We worked the night shift in the North American Aviation Inertial Instruments Lab, located in Downey, California. In a previous Blog, I explained how we came to have a radio in the Lab, even through radios were banned by company rules. We had discovered that “clear channel 50,000 watt KFI” (a local station broadcasting from Los Angeles) started their next 24 hour broadcast cycle at midnight each night. They began the broadcast cycle with a recording of a rooster crowing: it was a very good attention getter. We recorded it and retained the recording for future, unspecified, use. Someone on the night shift (whose identity has been lost to my memory) decided we would signify the start of the night shift by playing the rooster call at the beginning of our shift on the intercom in the Lab. Bright idea, right? Wrong! We failed to investigate the extent of the intercom’s reach before we implemented our plan. This turned out to be a serious flaw in our plan.

This a took place in about 1960. We had a sole-source contract to supply the U.S. Navy with “Ships Inertial Navigation Systems” (SINS) for the Navy’s new atomic powered submarines. This technology was all very new to most Navy personel, so it was common for NAA’s Autonetics Marine Systems Division (us) to host tours of our Labs by High ranking Navy officers. Such tours were usually led by the Vice President And General Manager of our division, Dr. Don Pickrell, Jr. Dr. Pickrell was a WWII era naval officer and he was big on proper naval etiquette when a Navy tour was “on board”.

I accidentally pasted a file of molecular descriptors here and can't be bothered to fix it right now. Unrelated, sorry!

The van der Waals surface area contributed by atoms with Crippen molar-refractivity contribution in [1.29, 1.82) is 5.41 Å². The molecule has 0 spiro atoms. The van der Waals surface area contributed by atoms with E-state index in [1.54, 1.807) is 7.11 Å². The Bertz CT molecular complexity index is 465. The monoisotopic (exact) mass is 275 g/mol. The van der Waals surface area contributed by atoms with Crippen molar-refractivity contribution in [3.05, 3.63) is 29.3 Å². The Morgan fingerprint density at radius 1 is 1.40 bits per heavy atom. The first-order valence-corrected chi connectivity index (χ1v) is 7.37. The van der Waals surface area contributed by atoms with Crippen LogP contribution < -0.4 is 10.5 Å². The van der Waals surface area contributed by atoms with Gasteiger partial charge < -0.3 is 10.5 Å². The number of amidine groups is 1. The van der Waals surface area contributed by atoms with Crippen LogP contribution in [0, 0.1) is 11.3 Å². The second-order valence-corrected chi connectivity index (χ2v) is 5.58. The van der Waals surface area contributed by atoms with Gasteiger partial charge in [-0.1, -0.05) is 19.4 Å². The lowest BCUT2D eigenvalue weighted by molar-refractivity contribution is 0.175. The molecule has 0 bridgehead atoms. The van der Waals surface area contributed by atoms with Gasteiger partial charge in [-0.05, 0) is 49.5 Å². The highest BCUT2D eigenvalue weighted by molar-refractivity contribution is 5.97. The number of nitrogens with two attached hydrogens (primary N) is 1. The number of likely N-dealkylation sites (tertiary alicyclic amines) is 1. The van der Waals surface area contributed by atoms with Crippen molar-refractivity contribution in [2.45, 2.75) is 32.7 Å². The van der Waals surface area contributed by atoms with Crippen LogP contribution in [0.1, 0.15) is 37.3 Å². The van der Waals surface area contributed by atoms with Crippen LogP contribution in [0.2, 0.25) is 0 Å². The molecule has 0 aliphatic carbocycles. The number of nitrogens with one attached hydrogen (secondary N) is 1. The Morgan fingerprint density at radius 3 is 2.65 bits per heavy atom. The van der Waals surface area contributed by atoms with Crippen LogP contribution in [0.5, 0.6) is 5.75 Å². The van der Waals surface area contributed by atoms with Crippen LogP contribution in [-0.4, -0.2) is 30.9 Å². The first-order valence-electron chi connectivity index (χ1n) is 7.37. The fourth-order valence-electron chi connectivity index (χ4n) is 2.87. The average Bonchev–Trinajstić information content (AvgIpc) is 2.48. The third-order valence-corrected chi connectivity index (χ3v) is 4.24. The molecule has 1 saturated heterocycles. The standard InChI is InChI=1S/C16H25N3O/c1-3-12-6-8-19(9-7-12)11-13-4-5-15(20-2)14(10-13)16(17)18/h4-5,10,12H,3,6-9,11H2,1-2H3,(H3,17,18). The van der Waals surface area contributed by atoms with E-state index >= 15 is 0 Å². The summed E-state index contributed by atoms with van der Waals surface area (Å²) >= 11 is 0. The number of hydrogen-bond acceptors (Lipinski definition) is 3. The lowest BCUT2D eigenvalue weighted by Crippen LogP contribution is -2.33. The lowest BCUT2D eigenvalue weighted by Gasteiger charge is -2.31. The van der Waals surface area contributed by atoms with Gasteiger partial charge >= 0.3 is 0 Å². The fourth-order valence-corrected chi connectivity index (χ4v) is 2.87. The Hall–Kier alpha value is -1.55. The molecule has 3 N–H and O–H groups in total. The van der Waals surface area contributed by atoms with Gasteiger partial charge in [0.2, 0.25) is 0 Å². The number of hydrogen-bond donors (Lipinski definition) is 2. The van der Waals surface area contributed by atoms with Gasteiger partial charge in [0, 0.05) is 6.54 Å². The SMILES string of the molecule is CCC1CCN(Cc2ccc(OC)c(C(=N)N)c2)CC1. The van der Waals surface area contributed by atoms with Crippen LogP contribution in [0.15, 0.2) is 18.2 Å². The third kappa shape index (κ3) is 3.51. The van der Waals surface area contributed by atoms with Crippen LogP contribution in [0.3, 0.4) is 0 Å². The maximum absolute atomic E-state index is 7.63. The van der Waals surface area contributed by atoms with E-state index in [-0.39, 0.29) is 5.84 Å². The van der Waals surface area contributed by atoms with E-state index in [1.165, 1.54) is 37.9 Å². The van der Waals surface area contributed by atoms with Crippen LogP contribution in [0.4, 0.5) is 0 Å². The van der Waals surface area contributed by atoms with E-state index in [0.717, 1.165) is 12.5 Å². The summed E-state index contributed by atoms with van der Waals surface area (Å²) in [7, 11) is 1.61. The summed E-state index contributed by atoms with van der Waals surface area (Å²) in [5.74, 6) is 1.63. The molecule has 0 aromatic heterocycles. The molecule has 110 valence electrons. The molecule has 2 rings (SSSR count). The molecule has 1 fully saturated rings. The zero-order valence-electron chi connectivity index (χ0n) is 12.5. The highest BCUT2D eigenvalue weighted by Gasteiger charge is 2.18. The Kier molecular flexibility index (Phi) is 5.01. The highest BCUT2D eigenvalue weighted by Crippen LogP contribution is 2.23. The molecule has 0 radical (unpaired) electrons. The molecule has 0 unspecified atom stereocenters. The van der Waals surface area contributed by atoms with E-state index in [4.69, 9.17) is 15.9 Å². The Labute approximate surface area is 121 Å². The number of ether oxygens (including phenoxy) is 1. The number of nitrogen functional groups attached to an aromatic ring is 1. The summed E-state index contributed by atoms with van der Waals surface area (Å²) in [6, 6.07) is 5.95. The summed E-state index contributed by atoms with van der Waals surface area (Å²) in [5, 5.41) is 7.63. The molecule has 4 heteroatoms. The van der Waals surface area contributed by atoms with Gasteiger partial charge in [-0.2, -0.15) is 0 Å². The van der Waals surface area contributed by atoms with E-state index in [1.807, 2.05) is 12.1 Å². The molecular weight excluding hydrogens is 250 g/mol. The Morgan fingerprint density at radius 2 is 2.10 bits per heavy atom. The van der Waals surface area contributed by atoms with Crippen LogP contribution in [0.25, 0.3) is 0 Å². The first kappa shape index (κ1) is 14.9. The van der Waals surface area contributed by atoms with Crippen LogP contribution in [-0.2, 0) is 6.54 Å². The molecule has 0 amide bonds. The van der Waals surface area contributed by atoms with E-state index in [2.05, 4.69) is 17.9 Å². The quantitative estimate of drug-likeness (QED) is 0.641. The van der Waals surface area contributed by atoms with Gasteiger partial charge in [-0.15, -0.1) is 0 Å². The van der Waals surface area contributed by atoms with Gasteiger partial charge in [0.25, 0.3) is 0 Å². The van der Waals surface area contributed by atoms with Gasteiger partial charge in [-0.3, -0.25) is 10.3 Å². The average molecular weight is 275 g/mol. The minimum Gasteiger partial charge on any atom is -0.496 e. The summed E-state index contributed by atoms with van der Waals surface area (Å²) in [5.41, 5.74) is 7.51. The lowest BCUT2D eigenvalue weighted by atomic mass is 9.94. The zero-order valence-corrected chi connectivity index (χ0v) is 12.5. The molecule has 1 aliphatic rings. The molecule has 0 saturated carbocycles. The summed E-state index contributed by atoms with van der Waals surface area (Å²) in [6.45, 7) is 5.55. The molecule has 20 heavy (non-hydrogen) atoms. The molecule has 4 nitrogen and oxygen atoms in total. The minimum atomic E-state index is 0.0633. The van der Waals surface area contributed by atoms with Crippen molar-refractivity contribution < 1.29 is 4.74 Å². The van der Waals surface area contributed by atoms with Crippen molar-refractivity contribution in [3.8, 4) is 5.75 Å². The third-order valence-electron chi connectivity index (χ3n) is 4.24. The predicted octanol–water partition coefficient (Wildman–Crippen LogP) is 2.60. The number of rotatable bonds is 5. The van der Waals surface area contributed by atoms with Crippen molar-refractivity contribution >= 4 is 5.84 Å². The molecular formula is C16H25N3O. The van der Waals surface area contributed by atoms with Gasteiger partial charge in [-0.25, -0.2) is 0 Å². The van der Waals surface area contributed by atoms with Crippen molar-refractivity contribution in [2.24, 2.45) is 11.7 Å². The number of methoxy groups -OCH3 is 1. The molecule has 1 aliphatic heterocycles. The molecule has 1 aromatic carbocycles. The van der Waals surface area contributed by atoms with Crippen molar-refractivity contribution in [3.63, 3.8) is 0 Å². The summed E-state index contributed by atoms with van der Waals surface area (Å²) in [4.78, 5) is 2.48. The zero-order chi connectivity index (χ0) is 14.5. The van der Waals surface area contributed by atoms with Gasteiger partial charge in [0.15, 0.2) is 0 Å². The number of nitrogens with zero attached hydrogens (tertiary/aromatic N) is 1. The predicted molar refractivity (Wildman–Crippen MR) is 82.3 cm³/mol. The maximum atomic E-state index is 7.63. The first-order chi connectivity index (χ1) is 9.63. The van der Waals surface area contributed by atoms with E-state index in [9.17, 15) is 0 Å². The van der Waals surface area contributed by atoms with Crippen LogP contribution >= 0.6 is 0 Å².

One afternoon, we decided to implement our plan concerning the use of the rooster call to signal the start of the the night shift. We picked a poor time to do this as we had, as it turned out, subjected a high ranking Naval tour to our rooster call signal of the start of our shift! It turned out that nothing happened to anyone, as I remember. I believe we were the beneficiaries of some good humored and high ranking naval personel. Needless to say, but that was the end of our rooster call signals.



I am 89 years old and was married for 66 years. My wife passed away in 2016. I am a retired engineer and spent 35 years developing INS gyroscopes. I was a High School mentor in physics, a mountaineer, a model builder, a machinist and I have a degree in Physics. My interests include railroad history and photography, science history, cosmology, interesting people, and old engineering drawings. I place a high value on my friendships. I enjoying my life and I try look forward with a sense of anticipation and curiosity about what my future has in store for me.


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